Chapter 5 study guide
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Chapter 5: Atoms, Elements, and Minerals
What are minerals?
•Compositionally and physically distinctive substances.
•Develops in a particular way under natural conditions such as heat,
pressure, oxygen, available atoms, and acid content determine how
minerals are formed.
•4500 kinds of minerals in the world- only a couple hundred that are
common and a couple dozen that for the majority of all rocks.
•Distinguished by properties such as, colour, luster, hardness, chemical
composition and the transmission of light under a microscope.
•Crystals are “perfectly formed’ minerals. Consist of faces, edges and
•A geode–pocket of volcanic rocks–forms crystals with faces that reflect
•There are 230 different kinds of symmetrical arrangements in nature.
•Minerals are said to be crystalline because of this universal property.
•A crystalline: substance is one in which the atoms are arranged in a
three-dimensional, regularly repeating, orderly pattern.
•Minerals can be defined as a family
What are atoms and elements?
•Atoms:” smallest electrically neutral assemblies of energy and matter.
•They contain electrons that carry a negative charge and move in the
direction that allow them to neutralize their charge by crowding
around positively charged protons.
•The nucleus contains neutrons which are neutrally charged particles.
•92 naturally occurring atoms, each called an element.
•An element, is defined by the number of protons in its nucleus.
•Electrons in an atom are continuously on the move, spending most of
its time as part of an energy level.
•The stable configuration is to have a completed energy level.
•The first is complete with 2, second and third level are complete with 8
•The bonding of atoms to for minerals takes place when an atom has a
deficit or surplus of electrons in their outer most energy level.
•An electrically charged atom is called an ion.
Ions and Crystalline Structures
•Positively charged ions are called cations (excess positive charge)
•A negatively charged ion is called an anion (excess negative charge)
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•There are several factors that cause ions to bond together to form a
oNeed for different ions of like-charge to be as widely separated
as possible. (Ions only come close to form a stable mineral
structure because they are “glued” into place by bonding with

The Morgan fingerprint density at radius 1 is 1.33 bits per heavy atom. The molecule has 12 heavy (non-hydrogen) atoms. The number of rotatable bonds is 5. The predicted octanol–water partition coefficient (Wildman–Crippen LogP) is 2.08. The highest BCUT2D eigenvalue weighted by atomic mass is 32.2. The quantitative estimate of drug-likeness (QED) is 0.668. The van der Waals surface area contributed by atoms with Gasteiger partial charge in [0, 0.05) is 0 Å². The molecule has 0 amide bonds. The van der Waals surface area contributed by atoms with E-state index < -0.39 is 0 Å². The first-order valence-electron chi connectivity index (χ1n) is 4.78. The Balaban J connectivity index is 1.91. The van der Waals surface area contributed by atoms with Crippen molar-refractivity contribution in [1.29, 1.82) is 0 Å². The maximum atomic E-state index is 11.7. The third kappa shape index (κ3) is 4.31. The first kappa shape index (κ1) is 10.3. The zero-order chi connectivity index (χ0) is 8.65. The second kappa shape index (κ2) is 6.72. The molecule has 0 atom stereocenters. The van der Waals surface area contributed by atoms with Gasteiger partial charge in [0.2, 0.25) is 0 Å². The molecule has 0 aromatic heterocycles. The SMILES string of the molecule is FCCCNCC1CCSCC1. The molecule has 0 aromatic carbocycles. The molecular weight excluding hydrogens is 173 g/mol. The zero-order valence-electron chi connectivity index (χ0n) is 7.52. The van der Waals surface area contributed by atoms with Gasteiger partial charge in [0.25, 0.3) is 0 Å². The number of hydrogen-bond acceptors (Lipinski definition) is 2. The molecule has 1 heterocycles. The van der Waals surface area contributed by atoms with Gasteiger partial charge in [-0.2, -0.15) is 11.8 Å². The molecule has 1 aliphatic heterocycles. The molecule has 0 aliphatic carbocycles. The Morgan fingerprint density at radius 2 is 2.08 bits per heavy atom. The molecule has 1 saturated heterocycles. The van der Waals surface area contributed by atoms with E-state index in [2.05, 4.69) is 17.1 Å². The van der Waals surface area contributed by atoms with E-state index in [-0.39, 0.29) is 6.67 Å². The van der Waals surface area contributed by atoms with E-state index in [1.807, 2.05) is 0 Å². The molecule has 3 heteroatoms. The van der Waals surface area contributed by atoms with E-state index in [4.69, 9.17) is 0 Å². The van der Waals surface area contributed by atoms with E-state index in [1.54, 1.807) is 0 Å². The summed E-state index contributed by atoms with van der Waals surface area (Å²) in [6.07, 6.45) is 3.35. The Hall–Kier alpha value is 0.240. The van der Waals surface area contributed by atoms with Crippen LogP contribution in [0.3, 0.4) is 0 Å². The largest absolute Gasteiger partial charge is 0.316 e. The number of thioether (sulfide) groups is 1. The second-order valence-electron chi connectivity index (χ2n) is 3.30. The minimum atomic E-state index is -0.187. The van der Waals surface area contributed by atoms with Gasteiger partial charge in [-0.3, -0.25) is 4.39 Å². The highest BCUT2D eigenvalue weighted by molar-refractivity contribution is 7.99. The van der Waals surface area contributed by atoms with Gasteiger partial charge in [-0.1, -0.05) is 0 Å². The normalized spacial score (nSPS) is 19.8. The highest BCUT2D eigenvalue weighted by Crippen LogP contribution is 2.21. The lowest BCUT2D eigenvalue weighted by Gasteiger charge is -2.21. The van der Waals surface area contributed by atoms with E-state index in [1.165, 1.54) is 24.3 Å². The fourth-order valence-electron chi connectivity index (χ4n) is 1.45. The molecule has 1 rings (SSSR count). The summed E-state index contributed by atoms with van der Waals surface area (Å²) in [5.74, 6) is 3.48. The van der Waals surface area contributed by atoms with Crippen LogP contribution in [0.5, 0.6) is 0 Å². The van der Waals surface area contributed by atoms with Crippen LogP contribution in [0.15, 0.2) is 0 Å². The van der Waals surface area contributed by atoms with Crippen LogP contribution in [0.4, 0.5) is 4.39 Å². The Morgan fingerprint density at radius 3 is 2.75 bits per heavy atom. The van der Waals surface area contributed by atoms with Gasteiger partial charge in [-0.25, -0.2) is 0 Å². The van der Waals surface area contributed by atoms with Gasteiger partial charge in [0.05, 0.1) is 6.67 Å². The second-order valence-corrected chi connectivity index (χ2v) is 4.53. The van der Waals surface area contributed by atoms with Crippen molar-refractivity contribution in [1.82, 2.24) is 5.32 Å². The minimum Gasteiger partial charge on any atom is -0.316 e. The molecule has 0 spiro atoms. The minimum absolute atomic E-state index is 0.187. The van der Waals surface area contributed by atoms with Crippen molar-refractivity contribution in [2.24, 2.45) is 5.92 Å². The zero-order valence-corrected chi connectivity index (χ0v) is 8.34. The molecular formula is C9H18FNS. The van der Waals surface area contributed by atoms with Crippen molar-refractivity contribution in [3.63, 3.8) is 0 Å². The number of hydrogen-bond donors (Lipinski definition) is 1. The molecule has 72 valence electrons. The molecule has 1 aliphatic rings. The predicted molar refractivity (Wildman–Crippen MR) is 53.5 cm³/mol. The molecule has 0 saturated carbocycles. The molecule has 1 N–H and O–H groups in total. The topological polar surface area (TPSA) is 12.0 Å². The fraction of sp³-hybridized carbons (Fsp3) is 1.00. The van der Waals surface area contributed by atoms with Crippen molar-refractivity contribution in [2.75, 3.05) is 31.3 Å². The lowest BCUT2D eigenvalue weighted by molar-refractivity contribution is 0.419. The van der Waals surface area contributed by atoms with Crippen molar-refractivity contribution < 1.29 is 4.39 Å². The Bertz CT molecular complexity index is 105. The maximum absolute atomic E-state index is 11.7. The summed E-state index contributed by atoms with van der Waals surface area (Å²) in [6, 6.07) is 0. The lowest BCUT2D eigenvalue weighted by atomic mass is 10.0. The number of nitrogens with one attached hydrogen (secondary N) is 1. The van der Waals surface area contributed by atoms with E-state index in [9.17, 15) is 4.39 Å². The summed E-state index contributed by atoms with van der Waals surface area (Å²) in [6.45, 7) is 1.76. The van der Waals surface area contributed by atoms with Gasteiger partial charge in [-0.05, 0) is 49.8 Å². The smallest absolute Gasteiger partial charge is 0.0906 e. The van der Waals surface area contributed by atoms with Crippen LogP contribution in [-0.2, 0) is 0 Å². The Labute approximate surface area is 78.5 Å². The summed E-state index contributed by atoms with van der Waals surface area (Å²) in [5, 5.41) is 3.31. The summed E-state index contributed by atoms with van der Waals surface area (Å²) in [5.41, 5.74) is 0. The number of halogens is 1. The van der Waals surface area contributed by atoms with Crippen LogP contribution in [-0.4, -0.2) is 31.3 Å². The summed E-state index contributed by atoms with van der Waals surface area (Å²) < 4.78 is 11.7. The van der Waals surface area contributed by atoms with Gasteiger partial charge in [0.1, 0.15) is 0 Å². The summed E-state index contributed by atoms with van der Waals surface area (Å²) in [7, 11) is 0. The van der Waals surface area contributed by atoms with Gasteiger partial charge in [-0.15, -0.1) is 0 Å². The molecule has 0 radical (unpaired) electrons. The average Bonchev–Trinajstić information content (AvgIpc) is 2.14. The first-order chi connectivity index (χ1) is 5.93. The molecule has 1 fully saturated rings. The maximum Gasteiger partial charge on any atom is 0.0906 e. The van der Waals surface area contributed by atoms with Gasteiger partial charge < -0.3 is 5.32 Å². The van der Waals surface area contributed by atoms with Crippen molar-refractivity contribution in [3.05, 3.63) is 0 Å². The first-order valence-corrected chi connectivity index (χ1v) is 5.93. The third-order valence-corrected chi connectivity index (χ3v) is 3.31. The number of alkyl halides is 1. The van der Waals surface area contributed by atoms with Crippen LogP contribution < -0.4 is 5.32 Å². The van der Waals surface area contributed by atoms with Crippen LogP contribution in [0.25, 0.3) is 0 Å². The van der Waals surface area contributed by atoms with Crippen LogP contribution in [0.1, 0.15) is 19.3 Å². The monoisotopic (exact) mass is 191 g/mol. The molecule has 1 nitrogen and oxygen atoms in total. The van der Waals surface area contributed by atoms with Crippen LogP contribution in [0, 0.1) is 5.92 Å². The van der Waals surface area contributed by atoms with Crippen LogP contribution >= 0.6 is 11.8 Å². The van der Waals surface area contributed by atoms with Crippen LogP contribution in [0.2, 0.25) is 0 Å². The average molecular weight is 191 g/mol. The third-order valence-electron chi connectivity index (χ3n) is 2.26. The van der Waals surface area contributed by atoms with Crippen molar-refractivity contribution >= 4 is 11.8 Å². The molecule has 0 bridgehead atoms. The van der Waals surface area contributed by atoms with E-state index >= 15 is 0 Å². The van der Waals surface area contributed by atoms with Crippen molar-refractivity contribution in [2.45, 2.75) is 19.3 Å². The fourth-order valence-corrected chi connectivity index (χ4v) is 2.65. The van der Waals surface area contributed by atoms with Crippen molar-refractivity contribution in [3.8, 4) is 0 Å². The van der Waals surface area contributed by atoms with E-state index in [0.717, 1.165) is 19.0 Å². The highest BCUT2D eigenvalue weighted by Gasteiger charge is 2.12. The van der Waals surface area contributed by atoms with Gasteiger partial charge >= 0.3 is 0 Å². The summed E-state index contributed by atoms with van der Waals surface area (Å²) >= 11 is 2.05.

ions of the opposite charge)
oNeed to neutralize electrical charges
•Electrons have different ionic radius from it’s nuclei. Ionic radii plays
an important role in the arrangement of atoms in a crystalline structe.
•When ions come together they pack as efficiently as possible.
•Many anions may crowd around a large cation, while few large anions
cluster about a small cation.
•An example of the above are the elements in the earth’s crust– oxygen
The Silicon-Oxygen Tetrahedron
•Silicon and oxygen form the atomic framework for most common
minerals on earth.
•The basic structural unit is 4 oxygen atoms packed around a single
smaller silicon atom.
•The four-sided pyramidal geometric chap called a tetrahedron
represents this structure
•Each corner of the tetrahedron represents the centre of an oxygen
•The basic building block of a crystal is called a silicon-oxygen
•The atoms of a tetrahedron are strongly bonded together.
•The negative charges exceed the positive charges.
•The silicon-oxygen tetrahedro can either bond with positively charged
ions, or with other silicon-oxygen tetrahedrons.
•In order for it to be stable, it must ever 1. Be balanced by enough
positively charge ions or 2. Share oxygen atoms with adjacent
•Structes of silicate minerals range from an isolated silicate structre, to
•Isolated silicate structure: silicate minerasl that are structured so that
none of the oxygen atoms is shared by tetrahedrons. Bounded together
by positively charged ions. E.g. olivine.
•Chain silicate structure: two of a tetrahedron’s oxygen atoms are
shared with adjacent tetrahedrons to form a chain. Has a net excess of
negative charges. May have single or double-chain structures. Single
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